Tim Gregory sent me a link to this curious Twitter feed Cry for Byzantium. The feed reports sequentially on events in Byzantine history as if they were being twittered by the Byzantine Emperor (currently Anastasius I). The entire scheme is explained in the feed's companion blog. To create the feed, the author of the Twitter feed draws upon the work of Julius Norwich and Warren Treadgold to create his first person narrative. According to the blog, it is basically a labor of love.
This is not the first instance of Byzantium in the new media. The most famous example was Lars Brownworth's 12 Byzantine Rulers series of podcasts. The popularity of these podcasts resulted in an article in the New York Times and eventually a book deal (he also maintains a blog).
Cry for Byzantium and other new media experiments in Byzantine history got me thinking about the relationship between scholarship and the new media. At the same time, my graduate historiography seminar is reading Hayden White and Dominick LaCapra this week. While these two scholars have not said anything in particular about history and the new media per se, they have both written about the largely uncritical acceptance of traditional forms of historical writing. They have singled out the uncritical assumptions that undergird most historian's adherence to traditional forms of narrative pointing out that the basic structure of most historical narratives remains rooted in early 19th century forms which drew heavily on the conventions of "realist" fiction. Since that time, of course, attitudes toward the fictional narrative have changed, but history has not. Our approach to narrating a "realistic" past continues to look to a 19th century style for validation.
As styles and practices of narration have changed to accommodate and capture the dynamism of a changing world more successfully, the book as the medium to communicate, narrate, and critique has come under increasing criticism (e.g. for a very recent one). No one would deny that recent efforts to create a paperless book (or eBook) are not at least a little absurd. New forms of writing, technics of constructing narrative, and communicating information such as those most obviously visible in the internet (and new media) run the risk of making historian's long standing commitment to the book as quaint as the 19th century narrative practices that White and LaCapra have critiqued. While historians are trying to embrace the new media and the potential of a "bookless future", it still seems that practicing, academic historians are a step behind the interested public in our willingness to experiment.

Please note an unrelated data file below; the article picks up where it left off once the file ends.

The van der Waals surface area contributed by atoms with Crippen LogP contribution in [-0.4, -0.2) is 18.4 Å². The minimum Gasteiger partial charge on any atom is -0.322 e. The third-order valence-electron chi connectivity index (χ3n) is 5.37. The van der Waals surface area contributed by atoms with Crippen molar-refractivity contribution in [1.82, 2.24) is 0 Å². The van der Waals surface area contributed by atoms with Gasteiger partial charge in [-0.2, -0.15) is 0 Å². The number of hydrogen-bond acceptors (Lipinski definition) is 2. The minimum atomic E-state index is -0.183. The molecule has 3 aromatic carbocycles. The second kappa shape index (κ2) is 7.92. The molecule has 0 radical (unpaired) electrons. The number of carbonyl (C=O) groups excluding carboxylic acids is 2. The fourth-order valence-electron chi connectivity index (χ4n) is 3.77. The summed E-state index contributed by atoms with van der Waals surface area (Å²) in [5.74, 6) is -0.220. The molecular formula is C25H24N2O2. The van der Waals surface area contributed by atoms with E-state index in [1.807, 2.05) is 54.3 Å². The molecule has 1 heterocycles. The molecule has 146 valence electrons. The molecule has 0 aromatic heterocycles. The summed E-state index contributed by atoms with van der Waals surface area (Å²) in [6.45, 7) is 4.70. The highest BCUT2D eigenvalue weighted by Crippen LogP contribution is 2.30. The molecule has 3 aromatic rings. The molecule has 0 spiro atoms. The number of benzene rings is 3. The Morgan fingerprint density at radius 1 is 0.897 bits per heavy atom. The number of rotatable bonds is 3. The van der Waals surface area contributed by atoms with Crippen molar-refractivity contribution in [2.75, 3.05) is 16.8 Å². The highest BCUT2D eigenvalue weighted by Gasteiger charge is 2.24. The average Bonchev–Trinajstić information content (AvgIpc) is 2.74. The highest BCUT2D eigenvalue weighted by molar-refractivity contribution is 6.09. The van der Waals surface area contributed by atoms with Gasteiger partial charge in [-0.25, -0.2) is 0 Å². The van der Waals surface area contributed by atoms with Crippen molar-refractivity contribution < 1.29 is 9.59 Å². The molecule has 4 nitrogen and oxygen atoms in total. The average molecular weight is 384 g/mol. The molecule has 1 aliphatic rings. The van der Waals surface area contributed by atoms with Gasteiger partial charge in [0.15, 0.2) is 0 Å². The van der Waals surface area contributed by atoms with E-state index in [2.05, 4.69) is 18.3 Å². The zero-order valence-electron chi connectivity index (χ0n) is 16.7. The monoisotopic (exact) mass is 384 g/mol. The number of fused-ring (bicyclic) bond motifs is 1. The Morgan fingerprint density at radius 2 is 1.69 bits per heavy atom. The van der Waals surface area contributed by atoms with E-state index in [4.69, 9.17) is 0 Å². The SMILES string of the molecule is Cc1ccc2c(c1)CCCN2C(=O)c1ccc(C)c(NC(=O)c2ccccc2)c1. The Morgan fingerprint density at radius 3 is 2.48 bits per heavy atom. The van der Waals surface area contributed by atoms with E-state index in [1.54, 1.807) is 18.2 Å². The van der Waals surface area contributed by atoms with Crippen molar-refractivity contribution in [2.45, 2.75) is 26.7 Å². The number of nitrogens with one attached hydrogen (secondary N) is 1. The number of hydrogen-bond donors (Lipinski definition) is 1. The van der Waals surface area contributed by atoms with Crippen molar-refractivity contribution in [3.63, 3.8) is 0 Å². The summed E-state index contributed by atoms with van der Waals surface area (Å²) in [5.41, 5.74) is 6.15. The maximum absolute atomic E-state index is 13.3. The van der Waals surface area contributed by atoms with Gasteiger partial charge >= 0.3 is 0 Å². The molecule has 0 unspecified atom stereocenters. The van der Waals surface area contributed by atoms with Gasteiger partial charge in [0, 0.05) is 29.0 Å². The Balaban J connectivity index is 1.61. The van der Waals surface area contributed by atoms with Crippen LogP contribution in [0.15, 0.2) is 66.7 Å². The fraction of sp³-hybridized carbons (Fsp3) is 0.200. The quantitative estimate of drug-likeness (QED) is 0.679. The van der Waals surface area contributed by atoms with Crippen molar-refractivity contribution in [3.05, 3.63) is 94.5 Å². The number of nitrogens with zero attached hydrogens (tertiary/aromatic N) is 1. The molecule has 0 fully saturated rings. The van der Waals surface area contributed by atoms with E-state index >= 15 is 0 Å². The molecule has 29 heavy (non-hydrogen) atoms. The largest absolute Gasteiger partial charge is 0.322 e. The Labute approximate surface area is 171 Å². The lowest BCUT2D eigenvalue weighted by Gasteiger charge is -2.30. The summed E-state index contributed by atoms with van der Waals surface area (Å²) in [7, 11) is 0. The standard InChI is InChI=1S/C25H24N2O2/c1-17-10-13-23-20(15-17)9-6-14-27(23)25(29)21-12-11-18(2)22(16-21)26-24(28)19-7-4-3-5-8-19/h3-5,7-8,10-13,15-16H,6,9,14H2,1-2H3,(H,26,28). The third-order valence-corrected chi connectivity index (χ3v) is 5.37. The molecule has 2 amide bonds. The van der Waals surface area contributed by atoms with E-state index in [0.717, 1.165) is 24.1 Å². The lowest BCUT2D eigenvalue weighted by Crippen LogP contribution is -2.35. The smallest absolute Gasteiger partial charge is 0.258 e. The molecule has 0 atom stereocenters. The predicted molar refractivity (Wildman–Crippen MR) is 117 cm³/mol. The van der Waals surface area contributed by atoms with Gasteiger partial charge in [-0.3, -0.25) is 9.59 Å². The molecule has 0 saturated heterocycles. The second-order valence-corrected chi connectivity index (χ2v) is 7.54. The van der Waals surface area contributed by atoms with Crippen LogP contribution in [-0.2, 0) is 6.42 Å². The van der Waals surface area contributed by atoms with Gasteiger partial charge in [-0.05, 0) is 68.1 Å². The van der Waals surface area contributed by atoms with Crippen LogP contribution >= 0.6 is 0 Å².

On my walk home last night, I thought about what it would mean to use Twitter to write an article, for example. I regularly serialize my research here on my blog (in most cases writing blog posts as I am doing the scholarship as sort of proto-working papers). Blog posts are much shorter than the finished articles, but nevertheless contain at least some basic scholarly apparatus (hyperlinks rather than footnotes in many cases) and often help me formulate an idea before having to compose it in its full academic form. A tweeted article could look the same way except limited to 140 character expressions. Cry for Byzantium approaches this by narrating an "emperor's eye" view of Byzantine history in such short passages, but the author admits to composing his tweets before hand and preloading them into an application that posts them regularly. Tweeting an article, as I imagine it, would require the author to be more spontaneous and actually compose the article in twitter over the course of a stretch of time (perhaps a month?). The intervals between tweets, like the moves in a game of correspondence chess, would allow an author to think carefully about his next move. At the same time, the audience for the article could respond and critique, or not, to the various ideas and arguments that emerge before their eyes. (One downside of Cry for Byzantium is that it does not do much with the social media aspects of Twitter. For example, neither the Ostrogothic King Theodoric nor Pope Symmachus respond to Anastasius tweets.) This would put some pressure on the author to articulate arguments concisely and clearly. This focus on language is a good thing for any writer and the limit of 140 characters is not much more arbitrary than word limits imposed on various other forms of academic writing (or works of literature in general, particularly poetry).
While it's unlike that I will run out and start Twittering an academic article, the thought of it and the potential of such new media experiments as Cry for Byzantium is intriguing. It serves us well to keep an eye on these kinds of things (and that means following the Cry for Byzantium Twitter feed!) and consider the potential of these experiments as real critiques of our tradition-bound scholarship.